Researchers have found a way to make cells resistant to HIV, a new report reveals.
In a major breakthrough, scientists have tethered HIV-fighting antibodies to immune cells, creating a cell population resistant to the virus.
These resistant cells can quickly replace diseased cells, making it more effective than other therapies – and potentially curing the deadly disease.
The researchers plan to collaborate with investigators at City of Hope’s Center for Gene Therapy, in California, to evaluate this new therapy in efficacy and safety tests, as required by federal regulations, prior to testing in patients.
The research, conducted at The Scripps Research Institute (TSRI) in San Diego, California, first tested their system against rhinovirus, which is responsible for many cases of the common cold.
They used a vector called lentivirus to deliver a new gene to cultured human cells.
The team then had cells synthesize antibodies that bind with the human cell receptor that rhinovirus needs to gain access.
With the antibodies monopolizing that site, the virus cannot enter the cell to spread infection.
Cells without antibody protection died off, leaving protected cells to survive and multiply, passing on the protective gene to new cells.
In the technique tested against HIV, all strains of the virus need to bind with a cell surface receptor called CD4.
After introducing cells to the virus, the researchers ended up with an HIV-resistant population. The antibodies recognized the CD4 binding site, blocking HIV from getting to the receptor.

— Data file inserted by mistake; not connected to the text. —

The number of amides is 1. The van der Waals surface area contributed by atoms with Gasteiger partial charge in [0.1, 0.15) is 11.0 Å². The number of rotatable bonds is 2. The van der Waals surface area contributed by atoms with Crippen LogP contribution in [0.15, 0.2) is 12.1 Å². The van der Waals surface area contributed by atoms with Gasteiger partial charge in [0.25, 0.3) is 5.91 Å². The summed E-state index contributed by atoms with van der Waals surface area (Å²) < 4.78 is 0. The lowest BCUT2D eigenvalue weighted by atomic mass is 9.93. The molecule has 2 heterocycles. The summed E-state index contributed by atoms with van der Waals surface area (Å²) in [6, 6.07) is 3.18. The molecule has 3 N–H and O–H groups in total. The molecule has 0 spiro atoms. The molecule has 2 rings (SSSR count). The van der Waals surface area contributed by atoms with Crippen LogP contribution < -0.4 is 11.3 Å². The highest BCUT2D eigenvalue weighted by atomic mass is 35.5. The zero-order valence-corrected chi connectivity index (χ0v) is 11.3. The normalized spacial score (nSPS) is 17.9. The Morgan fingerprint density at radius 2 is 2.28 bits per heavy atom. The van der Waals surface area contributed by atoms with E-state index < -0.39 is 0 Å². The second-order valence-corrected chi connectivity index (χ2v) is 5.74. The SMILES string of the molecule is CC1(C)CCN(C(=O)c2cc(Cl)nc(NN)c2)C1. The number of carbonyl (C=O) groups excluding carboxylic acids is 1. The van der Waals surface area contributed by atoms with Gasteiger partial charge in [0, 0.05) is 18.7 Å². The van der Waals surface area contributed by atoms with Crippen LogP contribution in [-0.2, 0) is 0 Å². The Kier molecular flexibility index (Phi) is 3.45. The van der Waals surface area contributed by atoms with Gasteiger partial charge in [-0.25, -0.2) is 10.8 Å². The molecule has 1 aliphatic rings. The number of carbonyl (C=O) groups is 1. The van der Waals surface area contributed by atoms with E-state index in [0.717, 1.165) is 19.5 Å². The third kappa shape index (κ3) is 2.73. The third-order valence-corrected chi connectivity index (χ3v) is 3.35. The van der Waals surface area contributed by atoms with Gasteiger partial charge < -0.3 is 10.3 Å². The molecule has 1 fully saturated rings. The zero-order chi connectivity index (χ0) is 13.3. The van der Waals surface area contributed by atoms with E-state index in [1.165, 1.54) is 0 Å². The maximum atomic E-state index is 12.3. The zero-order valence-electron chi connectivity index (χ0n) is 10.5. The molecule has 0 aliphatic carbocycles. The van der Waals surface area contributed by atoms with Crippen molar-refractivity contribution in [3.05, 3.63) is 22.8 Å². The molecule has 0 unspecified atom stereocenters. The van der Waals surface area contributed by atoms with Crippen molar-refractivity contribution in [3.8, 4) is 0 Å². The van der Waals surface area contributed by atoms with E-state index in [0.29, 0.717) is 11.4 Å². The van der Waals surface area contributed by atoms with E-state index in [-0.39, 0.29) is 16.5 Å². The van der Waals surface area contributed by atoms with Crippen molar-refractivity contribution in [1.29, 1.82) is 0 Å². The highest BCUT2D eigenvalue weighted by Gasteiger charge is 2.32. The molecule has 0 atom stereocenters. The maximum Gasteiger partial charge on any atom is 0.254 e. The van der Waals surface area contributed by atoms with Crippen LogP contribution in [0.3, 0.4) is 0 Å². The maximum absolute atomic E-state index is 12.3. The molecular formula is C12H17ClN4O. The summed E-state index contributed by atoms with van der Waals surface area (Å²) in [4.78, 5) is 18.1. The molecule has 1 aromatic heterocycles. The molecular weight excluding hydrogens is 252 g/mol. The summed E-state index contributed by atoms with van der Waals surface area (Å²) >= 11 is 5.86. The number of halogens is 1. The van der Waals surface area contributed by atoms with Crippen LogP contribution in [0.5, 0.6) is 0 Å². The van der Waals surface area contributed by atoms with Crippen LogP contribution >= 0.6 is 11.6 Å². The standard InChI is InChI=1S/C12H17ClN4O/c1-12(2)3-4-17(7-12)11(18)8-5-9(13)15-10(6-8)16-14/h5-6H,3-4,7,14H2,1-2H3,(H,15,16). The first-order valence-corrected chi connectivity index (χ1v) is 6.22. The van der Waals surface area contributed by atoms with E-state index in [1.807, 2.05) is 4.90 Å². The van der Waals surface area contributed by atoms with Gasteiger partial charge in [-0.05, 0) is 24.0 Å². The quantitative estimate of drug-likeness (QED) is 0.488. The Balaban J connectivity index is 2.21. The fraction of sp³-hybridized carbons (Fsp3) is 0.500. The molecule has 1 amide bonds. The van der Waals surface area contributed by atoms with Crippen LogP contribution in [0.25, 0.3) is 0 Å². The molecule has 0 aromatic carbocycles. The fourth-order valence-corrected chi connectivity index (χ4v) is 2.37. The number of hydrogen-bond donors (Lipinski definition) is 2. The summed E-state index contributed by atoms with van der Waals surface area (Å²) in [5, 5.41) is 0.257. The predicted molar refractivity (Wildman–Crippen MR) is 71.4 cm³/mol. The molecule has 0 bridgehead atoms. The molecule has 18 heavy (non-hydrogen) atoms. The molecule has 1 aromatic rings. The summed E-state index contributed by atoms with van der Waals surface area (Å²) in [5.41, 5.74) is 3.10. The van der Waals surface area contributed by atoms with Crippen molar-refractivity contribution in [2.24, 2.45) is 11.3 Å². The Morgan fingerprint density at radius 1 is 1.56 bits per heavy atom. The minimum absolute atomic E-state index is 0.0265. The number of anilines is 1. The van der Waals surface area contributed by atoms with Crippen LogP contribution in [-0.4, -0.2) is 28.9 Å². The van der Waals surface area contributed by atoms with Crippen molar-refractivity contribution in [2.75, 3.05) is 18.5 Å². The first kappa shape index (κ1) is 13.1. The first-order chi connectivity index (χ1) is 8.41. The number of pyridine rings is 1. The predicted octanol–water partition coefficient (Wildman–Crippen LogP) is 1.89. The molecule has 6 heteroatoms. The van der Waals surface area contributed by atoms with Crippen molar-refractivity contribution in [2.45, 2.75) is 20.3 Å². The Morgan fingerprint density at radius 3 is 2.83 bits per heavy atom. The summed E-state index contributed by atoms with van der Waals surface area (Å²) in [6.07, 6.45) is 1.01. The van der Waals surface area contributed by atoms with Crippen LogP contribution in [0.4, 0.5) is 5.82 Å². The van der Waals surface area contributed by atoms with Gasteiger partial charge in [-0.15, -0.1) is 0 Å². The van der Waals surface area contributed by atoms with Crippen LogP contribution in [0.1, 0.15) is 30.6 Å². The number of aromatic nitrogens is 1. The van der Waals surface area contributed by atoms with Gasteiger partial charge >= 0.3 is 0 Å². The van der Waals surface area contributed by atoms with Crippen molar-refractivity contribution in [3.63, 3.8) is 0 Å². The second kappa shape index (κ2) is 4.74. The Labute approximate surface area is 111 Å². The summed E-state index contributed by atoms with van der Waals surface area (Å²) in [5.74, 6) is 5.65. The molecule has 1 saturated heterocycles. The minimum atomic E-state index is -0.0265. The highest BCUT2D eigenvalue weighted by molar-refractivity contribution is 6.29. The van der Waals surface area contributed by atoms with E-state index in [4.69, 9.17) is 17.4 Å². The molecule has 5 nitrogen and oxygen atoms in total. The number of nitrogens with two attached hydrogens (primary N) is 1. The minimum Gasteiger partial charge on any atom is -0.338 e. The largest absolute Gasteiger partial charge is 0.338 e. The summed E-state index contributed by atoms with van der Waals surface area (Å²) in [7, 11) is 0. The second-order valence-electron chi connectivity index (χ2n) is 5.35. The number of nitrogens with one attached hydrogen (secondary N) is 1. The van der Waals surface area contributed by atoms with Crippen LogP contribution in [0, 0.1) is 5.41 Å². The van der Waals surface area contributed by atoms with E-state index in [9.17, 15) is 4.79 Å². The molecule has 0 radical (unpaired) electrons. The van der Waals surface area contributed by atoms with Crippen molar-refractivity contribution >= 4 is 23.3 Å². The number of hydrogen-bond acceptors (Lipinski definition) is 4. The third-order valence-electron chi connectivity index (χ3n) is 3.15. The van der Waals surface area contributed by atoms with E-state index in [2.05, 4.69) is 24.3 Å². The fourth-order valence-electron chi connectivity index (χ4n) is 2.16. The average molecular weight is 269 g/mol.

‘This is really a form of cellular vaccination,’ said senior author Dr Richard Lerner, Professor of Immunochemistry at TSRI.
Researchers say the new technique offers a significant advantage over therapies where antibodies float freely in the bloodstream at a relatively low concentration.
Dr Jia Xie, a senior staff scientist at TSRI and first author of the study, called it the ‘neighbor effect’. An antibody stuck nearby is more effective than having many antibodies floating throughout the bloodstream.
The scientists further confirmed that these tethered antibodies blocked HIV more effectively than free-floating, soluble antibodies in experiments led by the International AIDS Vaccine Initiative.
The ultimate goal will be to control HIV in patients with AIDS without the need for other medications.
Although the annual number of new HIV diagnoses declined by 19 percent from 2005 to 2014, the disease is still prevalent.
More than 1.2 million people in the US are living with the virus, and one in eight of them don’t know it.
‘HIV is treatable but not curable – this remains a disease that causes a lot of suffering. That makes the case for why these technologies are so important,’ said Dr Joseph Alvarnas, from City of Hope.
In addition to the collaboration, Dr Xie said the next step in this research will be to try engineering antibodies to protect a different receptor on the cell surface.